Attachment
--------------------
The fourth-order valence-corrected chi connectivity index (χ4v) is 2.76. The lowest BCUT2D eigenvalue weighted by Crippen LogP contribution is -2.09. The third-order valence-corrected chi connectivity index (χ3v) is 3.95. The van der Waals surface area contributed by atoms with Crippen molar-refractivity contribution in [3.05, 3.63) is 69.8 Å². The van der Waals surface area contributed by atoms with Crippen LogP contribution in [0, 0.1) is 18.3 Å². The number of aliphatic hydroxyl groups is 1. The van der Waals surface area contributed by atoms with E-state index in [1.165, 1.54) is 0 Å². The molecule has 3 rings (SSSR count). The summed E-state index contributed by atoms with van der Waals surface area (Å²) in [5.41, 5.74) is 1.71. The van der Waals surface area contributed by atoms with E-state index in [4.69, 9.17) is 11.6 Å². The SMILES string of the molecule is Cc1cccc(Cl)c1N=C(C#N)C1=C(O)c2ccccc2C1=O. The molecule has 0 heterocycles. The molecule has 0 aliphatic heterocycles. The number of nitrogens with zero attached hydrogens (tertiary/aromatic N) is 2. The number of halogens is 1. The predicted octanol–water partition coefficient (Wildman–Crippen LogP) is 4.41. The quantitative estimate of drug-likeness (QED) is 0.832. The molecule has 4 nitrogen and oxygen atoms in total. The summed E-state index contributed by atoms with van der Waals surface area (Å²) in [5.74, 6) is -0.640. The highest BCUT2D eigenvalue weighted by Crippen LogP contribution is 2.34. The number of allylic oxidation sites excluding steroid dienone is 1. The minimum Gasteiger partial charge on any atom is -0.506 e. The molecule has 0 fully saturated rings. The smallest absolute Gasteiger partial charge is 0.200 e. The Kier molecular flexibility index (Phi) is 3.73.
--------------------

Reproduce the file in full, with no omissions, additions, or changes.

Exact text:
The fourth-order valence-corrected chi connectivity index (χ4v) is 2.76. The lowest BCUT2D eigenvalue weighted by Crippen LogP contribution is -2.09. The third-order valence-corrected chi connectivity index (χ3v) is 3.95. The van der Waals surface area contributed by atoms with Crippen molar-refractivity contribution in [3.05, 3.63) is 69.8 Å². The van der Waals surface area contributed by atoms with Crippen LogP contribution in [0, 0.1) is 18.3 Å². The number of aliphatic hydroxyl groups is 1. The van der Waals surface area contributed by atoms with E-state index in [1.165, 1.54) is 0 Å². The molecule has 3 rings (SSSR count). The summed E-state index contributed by atoms with van der Waals surface area (Å²) in [5.41, 5.74) is 1.71. The van der Waals surface area contributed by atoms with E-state index in [4.69, 9.17) is 11.6 Å². The SMILES string of the molecule is Cc1cccc(Cl)c1N=C(C#N)C1=C(O)c2ccccc2C1=O. The molecule has 0 heterocycles. The molecule has 0 aliphatic heterocycles. The number of nitrogens with zero attached hydrogens (tertiary/aromatic N) is 2. The number of halogens is 1. The predicted octanol–water partition coefficient (Wildman–Crippen LogP) is 4.41. The quantitative estimate of drug-likeness (QED) is 0.832. The molecule has 4 nitrogen and oxygen atoms in total. The summed E-state index contributed by atoms with van der Waals surface area (Å²) in [5.74, 6) is -0.640. The highest BCUT2D eigenvalue weighted by Crippen LogP contribution is 2.34. The number of allylic oxidation sites excluding steroid dienone is 1. The minimum Gasteiger partial charge on any atom is -0.506 e. The molecule has 0 fully saturated rings. The smallest absolute Gasteiger partial charge is 0.200 e. The Kier molecular flexibility index (Phi) is 3.73.